St Michael’s Street, Shrewsbury SY1 2HE  
The Lodge, Farley Road, Much Wenlock TF13 6NB
01743 590019

Lumps and Bumps

Moles & Lesions

Skin Cancer

Skin Cancer

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Squamous Cell Carcinoma

Squamous cell carcinoma (SCC) is one of the non-melanoma skin cancers. It is the second most common type of skin cancer in the UK. 

The most common cause is too much exposure to ultra-violet light from the sun or from sun beds. This causes certain cells (keratinocytes) in one of the layers of the skin (the epidermis) to grow out of control into a tumour.

SCCs can occur on any part of your body, but are most common on areas that are exposed to the sun, such as your head and neck (including the lips and ears) and the backs of your hands. Squamous cell carcinomas can also crop up where the skin has been damaged by X-rays, and also on old scars, ulcers, burns and persistent chronic wounds.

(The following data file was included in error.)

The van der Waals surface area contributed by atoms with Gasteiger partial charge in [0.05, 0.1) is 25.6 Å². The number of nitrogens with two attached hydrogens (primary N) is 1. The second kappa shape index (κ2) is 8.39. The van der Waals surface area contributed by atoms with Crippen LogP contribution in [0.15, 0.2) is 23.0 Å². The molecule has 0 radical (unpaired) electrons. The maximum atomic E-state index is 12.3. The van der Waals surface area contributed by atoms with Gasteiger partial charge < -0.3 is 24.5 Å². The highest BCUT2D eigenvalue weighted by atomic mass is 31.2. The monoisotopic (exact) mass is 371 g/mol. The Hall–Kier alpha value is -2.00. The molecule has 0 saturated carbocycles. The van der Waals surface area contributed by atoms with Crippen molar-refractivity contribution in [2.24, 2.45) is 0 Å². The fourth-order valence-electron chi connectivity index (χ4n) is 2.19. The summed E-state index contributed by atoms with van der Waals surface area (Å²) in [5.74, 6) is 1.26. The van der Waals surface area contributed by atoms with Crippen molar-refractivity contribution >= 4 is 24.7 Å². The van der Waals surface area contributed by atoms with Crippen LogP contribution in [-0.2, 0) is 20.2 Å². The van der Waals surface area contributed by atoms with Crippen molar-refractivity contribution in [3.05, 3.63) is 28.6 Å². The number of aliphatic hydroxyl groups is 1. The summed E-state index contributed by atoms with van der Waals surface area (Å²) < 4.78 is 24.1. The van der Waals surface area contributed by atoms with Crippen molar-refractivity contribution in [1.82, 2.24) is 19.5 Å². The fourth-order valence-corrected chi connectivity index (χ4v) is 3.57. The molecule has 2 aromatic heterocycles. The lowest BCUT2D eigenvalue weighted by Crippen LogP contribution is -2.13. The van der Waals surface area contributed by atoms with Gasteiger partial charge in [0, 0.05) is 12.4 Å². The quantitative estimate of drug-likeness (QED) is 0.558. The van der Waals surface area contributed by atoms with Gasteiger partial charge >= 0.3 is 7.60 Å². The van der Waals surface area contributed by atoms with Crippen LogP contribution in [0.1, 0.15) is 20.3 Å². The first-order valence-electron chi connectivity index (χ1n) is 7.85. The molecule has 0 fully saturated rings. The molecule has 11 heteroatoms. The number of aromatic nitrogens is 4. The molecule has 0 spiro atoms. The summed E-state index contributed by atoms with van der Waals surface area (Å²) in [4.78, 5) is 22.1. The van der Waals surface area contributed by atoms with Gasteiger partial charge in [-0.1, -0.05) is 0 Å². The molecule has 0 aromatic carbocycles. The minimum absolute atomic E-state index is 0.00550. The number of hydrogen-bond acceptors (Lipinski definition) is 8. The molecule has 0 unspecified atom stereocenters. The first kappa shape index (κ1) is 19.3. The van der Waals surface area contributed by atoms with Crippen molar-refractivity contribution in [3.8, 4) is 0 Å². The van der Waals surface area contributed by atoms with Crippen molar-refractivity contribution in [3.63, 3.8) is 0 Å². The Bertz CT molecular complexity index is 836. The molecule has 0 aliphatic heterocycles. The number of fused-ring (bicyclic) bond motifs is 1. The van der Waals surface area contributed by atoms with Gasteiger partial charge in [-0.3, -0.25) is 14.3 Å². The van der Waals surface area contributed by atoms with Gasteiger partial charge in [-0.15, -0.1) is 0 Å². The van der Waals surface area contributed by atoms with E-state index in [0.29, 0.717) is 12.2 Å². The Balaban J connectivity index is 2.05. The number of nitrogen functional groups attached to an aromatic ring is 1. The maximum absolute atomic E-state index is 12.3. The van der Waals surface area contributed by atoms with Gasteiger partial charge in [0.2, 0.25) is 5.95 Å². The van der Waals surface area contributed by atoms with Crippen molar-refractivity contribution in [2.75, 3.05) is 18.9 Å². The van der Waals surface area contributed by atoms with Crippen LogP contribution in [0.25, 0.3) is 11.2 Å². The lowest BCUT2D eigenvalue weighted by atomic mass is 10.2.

SCC mainly affect the following groups:

Treatment of SCC includes:

Skin Surgery - the usual treatment for SCCs. Most SCCs are treated with wide surgical excision. Early small SCCs, especially in older patients, or those with multiple skin cancers may be treated by curettage and cautery.

Radiotherapy - This treatment is usually reserved for older patients with larger skin cancers difficult to treat with surgery. This type of treatment is generally carried out in NHS cancer centres. When Dr Murdoch sees patients requiring this type of treatment he will discuss the case with the radiotherapy doctors from the Royal Shrewsbury Hospital at the local skin cancer multidisciplinary meeting and onward referral will be arranged.

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